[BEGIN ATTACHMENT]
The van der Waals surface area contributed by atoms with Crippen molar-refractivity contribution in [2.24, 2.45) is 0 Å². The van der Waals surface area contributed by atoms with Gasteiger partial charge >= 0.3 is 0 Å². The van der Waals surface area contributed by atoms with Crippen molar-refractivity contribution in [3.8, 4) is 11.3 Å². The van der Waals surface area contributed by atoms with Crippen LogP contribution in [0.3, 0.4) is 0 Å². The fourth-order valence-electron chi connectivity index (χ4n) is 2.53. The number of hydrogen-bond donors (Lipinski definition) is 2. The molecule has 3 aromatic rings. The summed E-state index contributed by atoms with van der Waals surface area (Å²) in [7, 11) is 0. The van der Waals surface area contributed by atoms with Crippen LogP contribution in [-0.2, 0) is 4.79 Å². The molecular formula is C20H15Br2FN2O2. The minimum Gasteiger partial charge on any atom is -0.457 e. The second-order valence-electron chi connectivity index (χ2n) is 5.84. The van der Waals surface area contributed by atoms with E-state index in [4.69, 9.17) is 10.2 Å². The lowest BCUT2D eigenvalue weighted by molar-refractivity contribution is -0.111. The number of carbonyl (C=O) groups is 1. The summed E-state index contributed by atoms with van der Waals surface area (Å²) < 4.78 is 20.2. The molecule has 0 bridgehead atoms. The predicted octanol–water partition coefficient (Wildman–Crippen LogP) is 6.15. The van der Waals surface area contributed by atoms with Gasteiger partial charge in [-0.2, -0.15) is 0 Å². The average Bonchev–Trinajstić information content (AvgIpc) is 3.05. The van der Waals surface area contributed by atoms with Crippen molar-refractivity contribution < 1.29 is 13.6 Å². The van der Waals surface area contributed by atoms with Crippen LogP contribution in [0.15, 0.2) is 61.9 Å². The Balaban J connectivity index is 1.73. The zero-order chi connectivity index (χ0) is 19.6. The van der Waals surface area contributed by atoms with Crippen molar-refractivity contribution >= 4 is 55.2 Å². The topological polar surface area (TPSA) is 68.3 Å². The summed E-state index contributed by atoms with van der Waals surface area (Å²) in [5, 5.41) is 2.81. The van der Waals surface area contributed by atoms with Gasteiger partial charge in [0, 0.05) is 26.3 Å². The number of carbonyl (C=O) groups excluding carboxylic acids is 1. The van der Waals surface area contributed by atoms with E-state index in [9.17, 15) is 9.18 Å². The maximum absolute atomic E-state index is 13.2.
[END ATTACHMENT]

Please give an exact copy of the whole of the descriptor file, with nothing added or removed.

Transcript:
The van der Waals surface area contributed by atoms with Crippen molar-refractivity contribution in [2.24, 2.45) is 0 Å². The van der Waals surface area contributed by atoms with Gasteiger partial charge >= 0.3 is 0 Å². The van der Waals surface area contributed by atoms with Crippen molar-refractivity contribution in [3.8, 4) is 11.3 Å². The van der Waals surface area contributed by atoms with Crippen LogP contribution in [0.3, 0.4) is 0 Å². The fourth-order valence-electron chi connectivity index (χ4n) is 2.53. The number of hydrogen-bond donors (Lipinski definition) is 2. The molecule has 3 aromatic rings. The summed E-state index contributed by atoms with van der Waals surface area (Å²) in [7, 11) is 0. The van der Waals surface area contributed by atoms with Crippen LogP contribution in [-0.2, 0) is 4.79 Å². The molecular formula is C20H15Br2FN2O2. The minimum Gasteiger partial charge on any atom is -0.457 e. The second-order valence-electron chi connectivity index (χ2n) is 5.84. The van der Waals surface area contributed by atoms with E-state index in [4.69, 9.17) is 10.2 Å². The lowest BCUT2D eigenvalue weighted by molar-refractivity contribution is -0.111. The number of carbonyl (C=O) groups is 1. The summed E-state index contributed by atoms with van der Waals surface area (Å²) < 4.78 is 20.2. The molecule has 0 bridgehead atoms. The predicted octanol–water partition coefficient (Wildman–Crippen LogP) is 6.15. The van der Waals surface area contributed by atoms with Gasteiger partial charge in [-0.2, -0.15) is 0 Å². The average Bonchev–Trinajstić information content (AvgIpc) is 3.05. The van der Waals surface area contributed by atoms with Crippen molar-refractivity contribution < 1.29 is 13.6 Å². The van der Waals surface area contributed by atoms with Crippen LogP contribution in [0.15, 0.2) is 61.9 Å². The Balaban J connectivity index is 1.73. The zero-order chi connectivity index (χ0) is 19.6. The van der Waals surface area contributed by atoms with Crippen molar-refractivity contribution >= 4 is 55.2 Å². The topological polar surface area (TPSA) is 68.3 Å². The summed E-state index contributed by atoms with van der Waals surface area (Å²) in [5, 5.41) is 2.81. The van der Waals surface area contributed by atoms with Gasteiger partial charge in [0, 0.05) is 26.3 Å². The number of carbonyl (C=O) groups excluding carboxylic acids is 1. The van der Waals surface area contributed by atoms with E-state index in [9.17, 15) is 9.18 Å². The maximum absolute atomic E-state index is 13.2.